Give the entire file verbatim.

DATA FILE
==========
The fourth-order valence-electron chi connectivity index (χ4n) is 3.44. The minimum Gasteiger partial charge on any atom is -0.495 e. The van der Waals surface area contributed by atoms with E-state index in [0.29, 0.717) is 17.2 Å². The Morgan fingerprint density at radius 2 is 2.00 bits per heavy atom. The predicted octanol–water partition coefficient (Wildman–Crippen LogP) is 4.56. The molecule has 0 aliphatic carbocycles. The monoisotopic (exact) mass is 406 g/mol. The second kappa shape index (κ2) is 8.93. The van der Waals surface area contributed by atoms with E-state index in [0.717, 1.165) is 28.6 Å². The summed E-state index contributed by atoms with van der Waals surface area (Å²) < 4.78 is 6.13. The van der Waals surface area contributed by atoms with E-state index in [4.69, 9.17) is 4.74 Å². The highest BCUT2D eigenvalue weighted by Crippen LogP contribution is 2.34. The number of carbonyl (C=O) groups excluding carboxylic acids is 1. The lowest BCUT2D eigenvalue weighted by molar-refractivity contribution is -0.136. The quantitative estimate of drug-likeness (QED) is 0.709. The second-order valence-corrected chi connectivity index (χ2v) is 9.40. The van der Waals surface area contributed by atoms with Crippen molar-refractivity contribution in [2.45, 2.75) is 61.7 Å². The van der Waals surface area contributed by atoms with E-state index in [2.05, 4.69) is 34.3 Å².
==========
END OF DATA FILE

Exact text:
The fourth-order valence-electron chi connectivity index (χ4n) is 3.44. The minimum Gasteiger partial charge on any atom is -0.495 e. The van der Waals surface area contributed by atoms with E-state index in [0.29, 0.717) is 17.2 Å². The Morgan fingerprint density at radius 2 is 2.00 bits per heavy atom. The predicted octanol–water partition coefficient (Wildman–Crippen LogP) is 4.56. The molecule has 0 aliphatic carbocycles. The monoisotopic (exact) mass is 406 g/mol. The second kappa shape index (κ2) is 8.93. The van der Waals surface area contributed by atoms with E-state index in [0.717, 1.165) is 28.6 Å². The summed E-state index contributed by atoms with van der Waals surface area (Å²) < 4.78 is 6.13. The van der Waals surface area contributed by atoms with E-state index in [4.69, 9.17) is 4.74 Å². The highest BCUT2D eigenvalue weighted by Crippen LogP contribution is 2.34. The number of carbonyl (C=O) groups excluding carboxylic acids is 1. The lowest BCUT2D eigenvalue weighted by molar-refractivity contribution is -0.136. The quantitative estimate of drug-likeness (QED) is 0.709. The second-order valence-corrected chi connectivity index (χ2v) is 9.40. The van der Waals surface area contributed by atoms with Crippen molar-refractivity contribution in [2.45, 2.75) is 61.7 Å². The van der Waals surface area contributed by atoms with E-state index in [2.05, 4.69) is 34.3 Å².